Remembering that artificial intelligence has been an academic endeavour for the longest time, Prolog was amongst one of the early languages used as part of the study and implementation of it. It has rarely made its way into large commercial applications, having said that, a famous commercial implementation is in Watson, where prolog is used for NLP.
The University of Edinburgh contributed to the language and it was sometimes referred to as "Edinburgh Prolog". It is still used in academic teachings there as part of the artificial intelligence course.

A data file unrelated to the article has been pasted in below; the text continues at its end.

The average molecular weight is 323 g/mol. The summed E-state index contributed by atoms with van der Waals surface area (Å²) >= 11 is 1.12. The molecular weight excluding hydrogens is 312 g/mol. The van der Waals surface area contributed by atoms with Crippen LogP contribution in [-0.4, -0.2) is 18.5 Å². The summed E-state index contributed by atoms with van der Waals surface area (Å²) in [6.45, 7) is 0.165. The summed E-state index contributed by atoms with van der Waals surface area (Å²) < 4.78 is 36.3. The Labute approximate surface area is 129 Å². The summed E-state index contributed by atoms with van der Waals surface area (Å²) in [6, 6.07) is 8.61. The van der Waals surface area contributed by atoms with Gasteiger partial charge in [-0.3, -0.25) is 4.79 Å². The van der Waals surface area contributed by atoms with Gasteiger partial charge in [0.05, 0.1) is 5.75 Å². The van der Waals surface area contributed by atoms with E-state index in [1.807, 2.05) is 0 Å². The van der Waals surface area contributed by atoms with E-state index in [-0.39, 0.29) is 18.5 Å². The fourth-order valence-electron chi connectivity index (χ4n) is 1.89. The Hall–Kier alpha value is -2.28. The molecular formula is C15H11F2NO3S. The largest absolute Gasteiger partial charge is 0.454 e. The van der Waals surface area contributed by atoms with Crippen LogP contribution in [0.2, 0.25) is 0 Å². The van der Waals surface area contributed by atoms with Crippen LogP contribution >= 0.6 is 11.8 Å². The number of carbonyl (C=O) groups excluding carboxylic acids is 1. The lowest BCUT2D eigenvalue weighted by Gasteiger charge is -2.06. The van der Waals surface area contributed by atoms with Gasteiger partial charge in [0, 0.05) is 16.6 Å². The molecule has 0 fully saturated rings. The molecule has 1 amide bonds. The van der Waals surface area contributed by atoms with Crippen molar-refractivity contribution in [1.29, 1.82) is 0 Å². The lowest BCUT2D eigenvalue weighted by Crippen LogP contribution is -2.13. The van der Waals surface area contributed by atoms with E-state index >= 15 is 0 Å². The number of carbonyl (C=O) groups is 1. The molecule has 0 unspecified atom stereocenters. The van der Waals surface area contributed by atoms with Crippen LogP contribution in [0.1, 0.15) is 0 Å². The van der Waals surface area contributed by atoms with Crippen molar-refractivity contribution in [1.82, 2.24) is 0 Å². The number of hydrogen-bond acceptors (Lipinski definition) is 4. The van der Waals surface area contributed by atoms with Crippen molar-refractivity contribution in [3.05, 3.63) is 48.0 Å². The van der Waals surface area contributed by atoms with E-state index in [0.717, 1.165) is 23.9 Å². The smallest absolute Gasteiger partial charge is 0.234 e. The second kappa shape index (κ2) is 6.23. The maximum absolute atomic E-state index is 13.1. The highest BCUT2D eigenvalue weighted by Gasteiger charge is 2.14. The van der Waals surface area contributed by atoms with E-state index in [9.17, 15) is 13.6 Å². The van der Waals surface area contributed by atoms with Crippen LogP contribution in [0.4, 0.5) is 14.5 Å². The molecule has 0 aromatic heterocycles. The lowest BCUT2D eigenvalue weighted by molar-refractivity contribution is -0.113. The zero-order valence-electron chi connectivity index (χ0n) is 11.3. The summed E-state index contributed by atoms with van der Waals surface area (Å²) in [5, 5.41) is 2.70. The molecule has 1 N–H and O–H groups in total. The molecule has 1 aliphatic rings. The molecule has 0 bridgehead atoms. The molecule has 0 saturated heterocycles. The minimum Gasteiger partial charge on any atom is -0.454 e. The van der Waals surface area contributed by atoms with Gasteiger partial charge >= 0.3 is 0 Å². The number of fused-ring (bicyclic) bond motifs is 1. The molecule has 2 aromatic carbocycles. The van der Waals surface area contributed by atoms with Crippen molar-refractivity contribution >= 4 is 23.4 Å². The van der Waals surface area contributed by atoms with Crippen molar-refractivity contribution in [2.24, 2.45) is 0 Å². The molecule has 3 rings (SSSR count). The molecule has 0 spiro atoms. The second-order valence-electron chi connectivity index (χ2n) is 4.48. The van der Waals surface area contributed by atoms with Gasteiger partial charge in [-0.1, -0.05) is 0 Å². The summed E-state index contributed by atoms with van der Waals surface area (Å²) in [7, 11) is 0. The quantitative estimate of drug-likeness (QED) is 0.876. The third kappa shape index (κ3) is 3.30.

The reason why Prolog is considered powerful in AI is because the language allows for easy management of recursive methods, and pattern matching.
To quote Adam Lally from the IBM Thomas J. Watson Research Center, and Paul Fodor from Stony Brook University:
the Prolog language is very expressive allowing recursive rules to represent reachability in parse trees and the operation of negation-as-failure to check the absence of conditions.